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Newly named Miami auxiliary bishop called 'good fit' for South Florida
Catholic News Service photo
Msgr. Peter Baldacchino smiles as he talks to a reporter Feb. 20 during a news conference in Miami after being named an auxiliary bishop for the Archdiocese of Miami. Bishop-designate Baldacchino, a priest of the Archdiocese of Newark, N.J., was born in Malta; he holds dual citizenship in his home country and the United States.
Catholic News Service photo
Msgr. Peter Baldacchino smiles as he talks to a reporter Feb. 20 during a news conference in Miami after being named an auxiliary bishop for the Archdiocese of Miami. Bishop-designate Baldacchino, a priest of the Archdiocese of Newark, N.J., was born in Malta; he holds dual citizenship in his home country and the United States.
Catholic News Service


MIAMI — He speaks English, Spanish, Creole, Italian and Maltese. He laughs easily and loves soccer. He was born on an island and has ministered on another one for the past 15 years.

If any priest is suited to serve in Miami, it seems Msgr. Peter Baldacchino, 53, comes ready-made. And that perhaps is what Pope Francis thought when he appointed the Newark, N.J., archdiocesan priest to be Miami's 10th auxiliary bishop.

The appointment was announced at a news conference Feb. 20 at the archdiocesan Pastoral Center in Miami. Bishop-designate Baldacchino's ordination is set for March 19, the feast of St. Joseph, at St. Mary Cathedral.

"He's been in the trenches. He's not a bureaucrat," Miami Archbishop Thomas G. Wenski said after making the announcement. "I think it reflects one of the priorities of Pope Francis but also it fits with me."

Archbishop Wenski was referring to the fact that Bishop-designate Baldacchino has spent the past 15 years as chancellor -- and one of only three priests -- in the Turks and Caicos Islands, a mission under the jurisdiction of the Archdiocese of Newark. The chain of islands is about 90 miles north of the Dominican Republic and Haiti.

Archbishop Wenski himself spent his entire priesthood in parish work, including 18 years as administrator of Notre Dame d'Haiti Mission in Miami.

"He is a good fit for Miami because of his life experience," Archbishop Wenski said.

He added that Miami -- with more than 1 million Catholics -- is a macrocosm of the multicultural microcosm the bishop-designate has come to know living in Turks and Caicos, whose entire population is about 37,000. Less than a third are Catholics.

"I was happy to serve in the Archdiocese of Newark; I was glad to serve in building the Roman Catholic Mission in Turks and Caicos Islands. I look forward to serving the Archdiocese of Miami," Bishop-designate Baldacchino said at the news conference.

Afterward, while being interviewed by the media, he shared a secret: He was vacuuming the carpet in the Blessed Sacrament chapel of his church -- Our Lady of Divine Providence in Providenciales, the capital of Turks and Caicos -- when he got the phone call from the papal nuncio telling him of his appointment. Archbishop Wenski's follow-up call caught him taking out the garbage.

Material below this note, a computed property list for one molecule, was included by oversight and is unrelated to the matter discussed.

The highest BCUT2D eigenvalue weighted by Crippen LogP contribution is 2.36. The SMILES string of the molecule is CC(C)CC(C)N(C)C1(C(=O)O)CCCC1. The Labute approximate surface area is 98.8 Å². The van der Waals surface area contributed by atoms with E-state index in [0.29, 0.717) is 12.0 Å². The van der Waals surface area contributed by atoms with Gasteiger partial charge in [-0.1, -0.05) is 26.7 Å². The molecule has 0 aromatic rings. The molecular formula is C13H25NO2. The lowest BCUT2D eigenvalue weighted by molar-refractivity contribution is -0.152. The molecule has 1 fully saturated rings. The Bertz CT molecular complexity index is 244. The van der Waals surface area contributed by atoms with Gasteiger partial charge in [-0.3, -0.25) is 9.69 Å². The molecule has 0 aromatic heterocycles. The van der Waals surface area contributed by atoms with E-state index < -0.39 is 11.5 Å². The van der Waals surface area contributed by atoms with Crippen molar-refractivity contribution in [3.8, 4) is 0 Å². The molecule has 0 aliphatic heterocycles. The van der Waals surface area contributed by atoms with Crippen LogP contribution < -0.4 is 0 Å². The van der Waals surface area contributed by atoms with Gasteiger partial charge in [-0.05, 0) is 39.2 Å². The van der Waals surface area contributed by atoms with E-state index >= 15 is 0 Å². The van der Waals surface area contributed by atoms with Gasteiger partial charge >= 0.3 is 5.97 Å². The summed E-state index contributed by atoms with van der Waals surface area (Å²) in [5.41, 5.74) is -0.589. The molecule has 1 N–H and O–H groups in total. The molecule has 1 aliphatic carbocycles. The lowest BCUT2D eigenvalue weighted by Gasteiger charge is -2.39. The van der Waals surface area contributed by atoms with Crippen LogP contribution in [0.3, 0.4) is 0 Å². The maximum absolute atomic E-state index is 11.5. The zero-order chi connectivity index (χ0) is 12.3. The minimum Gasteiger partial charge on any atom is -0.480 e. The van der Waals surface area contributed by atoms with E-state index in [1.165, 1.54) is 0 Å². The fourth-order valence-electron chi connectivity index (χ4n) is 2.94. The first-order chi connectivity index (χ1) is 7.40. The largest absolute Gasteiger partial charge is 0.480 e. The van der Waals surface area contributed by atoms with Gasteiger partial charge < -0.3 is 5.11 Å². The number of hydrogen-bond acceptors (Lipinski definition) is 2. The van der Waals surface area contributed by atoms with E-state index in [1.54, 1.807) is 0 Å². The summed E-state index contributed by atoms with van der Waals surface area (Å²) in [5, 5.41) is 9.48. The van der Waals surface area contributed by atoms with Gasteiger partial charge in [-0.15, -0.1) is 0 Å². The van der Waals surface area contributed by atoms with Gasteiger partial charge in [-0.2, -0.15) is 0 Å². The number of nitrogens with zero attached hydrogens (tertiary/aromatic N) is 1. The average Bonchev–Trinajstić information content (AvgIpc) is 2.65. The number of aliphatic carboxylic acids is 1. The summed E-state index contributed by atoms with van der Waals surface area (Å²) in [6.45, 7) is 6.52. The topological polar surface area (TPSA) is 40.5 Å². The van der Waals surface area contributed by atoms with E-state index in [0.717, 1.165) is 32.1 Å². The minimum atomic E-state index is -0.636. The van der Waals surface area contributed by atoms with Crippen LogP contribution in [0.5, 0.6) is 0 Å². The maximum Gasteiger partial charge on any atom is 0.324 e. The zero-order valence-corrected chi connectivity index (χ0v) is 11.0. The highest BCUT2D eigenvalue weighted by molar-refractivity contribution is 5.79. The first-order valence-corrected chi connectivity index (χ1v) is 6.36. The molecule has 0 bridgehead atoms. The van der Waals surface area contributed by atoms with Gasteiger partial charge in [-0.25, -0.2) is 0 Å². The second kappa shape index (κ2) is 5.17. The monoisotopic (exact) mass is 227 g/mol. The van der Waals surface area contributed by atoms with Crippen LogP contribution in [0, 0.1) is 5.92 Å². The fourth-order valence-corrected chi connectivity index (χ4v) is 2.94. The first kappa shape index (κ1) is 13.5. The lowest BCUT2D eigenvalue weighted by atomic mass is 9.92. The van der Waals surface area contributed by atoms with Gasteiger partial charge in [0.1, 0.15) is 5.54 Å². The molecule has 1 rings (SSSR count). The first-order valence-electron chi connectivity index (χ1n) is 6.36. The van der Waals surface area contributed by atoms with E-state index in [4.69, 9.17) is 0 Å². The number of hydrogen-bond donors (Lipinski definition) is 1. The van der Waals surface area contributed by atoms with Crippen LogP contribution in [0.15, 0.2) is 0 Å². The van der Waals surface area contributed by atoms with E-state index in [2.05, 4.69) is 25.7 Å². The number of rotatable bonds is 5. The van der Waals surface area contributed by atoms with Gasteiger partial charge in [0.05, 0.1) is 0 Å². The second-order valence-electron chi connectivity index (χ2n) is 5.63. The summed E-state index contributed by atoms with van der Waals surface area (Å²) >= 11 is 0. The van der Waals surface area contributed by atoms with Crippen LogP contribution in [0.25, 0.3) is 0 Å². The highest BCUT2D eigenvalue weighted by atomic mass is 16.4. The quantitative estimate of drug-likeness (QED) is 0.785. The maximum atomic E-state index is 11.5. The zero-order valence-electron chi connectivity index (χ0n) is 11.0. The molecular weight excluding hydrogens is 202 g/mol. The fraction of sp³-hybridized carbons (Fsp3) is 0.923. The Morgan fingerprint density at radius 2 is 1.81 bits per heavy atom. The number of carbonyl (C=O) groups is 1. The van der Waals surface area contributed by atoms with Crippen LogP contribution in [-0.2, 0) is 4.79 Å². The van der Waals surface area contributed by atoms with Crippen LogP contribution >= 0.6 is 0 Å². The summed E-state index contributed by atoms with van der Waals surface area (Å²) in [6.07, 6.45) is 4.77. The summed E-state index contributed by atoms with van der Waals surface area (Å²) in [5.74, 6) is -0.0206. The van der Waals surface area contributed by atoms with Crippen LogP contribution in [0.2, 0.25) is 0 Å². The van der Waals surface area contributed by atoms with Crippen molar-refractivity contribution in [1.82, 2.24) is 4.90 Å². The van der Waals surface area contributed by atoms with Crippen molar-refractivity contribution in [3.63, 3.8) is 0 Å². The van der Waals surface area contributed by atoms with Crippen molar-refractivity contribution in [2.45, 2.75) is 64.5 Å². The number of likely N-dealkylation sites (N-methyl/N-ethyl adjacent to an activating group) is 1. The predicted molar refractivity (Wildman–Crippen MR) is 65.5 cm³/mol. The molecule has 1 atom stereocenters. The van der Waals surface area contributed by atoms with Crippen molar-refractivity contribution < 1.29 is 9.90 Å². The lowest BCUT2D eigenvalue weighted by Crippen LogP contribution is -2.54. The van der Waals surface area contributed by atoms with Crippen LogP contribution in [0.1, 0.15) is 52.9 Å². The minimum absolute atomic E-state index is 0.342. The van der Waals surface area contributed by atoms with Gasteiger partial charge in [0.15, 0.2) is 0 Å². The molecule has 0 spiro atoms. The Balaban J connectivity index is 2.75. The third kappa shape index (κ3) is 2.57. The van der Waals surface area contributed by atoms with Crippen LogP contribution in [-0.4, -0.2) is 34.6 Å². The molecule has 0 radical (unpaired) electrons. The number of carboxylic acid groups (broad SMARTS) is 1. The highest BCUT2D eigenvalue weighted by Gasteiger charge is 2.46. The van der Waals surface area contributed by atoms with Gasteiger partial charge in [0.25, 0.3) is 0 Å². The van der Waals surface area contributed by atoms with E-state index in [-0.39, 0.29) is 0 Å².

"We do everything. We wash the plates, we wash the laundry," he explained, holding up his calloused hands.

"He's a missionary priest," said Father Emanuele De Nigris, pastor of St. Cecilia Parish in Hialeah who, like Bishop-designate Baldacchino, studied for the priesthood at the Redemptoris Mater Seminary in Newark.

Redemptoris Mater seminaries are directed by the Neocatechumenal Way, "an itinerary of Catholic formation" for individuals and families that emphasizes "missionary zeal" in spreading the Gospel in today's world -- or as Blessed John Paul II called it, the "new evangelization."

"He built the church (in Turks and Caicos) from scratch," Father De Nigris said, pointing out that in 15 years the mission territory has grown from no Catholic churches to two churches -- another one is in Grand Turk -- and one school. Weekly Mass attendance has grown from about 40 in the early years to more than 1,000 today.

Father De Nigris, who also serves as rector of the recently created Redemptoris Mater Seminary in Miami, added that Turks and Caicos is a nation of "very wealthy people and extremely poor people."

Bishop-designate Baldacchino said his appointment to Miami "opens up a lot of possibilities for evangelization."

Asked if he had any ideas about what he would do first in the archdiocese, he replied: "I am trying not to have first ideas. I'm trying to follow rather than lead at the moment. The will of God is not my will. I need to learn to submit my will to the will of God."

He called Miami a "new chapter" in his life and said, "I really look forward to the surprises that God has for me -- for us."

The bishop-designate was to remain in Miami until Feb. 23, when he will return to Turks and Caicos to sign the paperwork necessitated by his departure and pack up his belongings.

"There's not much," he said.

He will then return to Miami for good. "This is home now," he added.

Before his ordination, he will go on a weeklong retreat. Then, in Archbishop Wenski's words, "he'll hit the ground running, because we have a busy season ahead of us."





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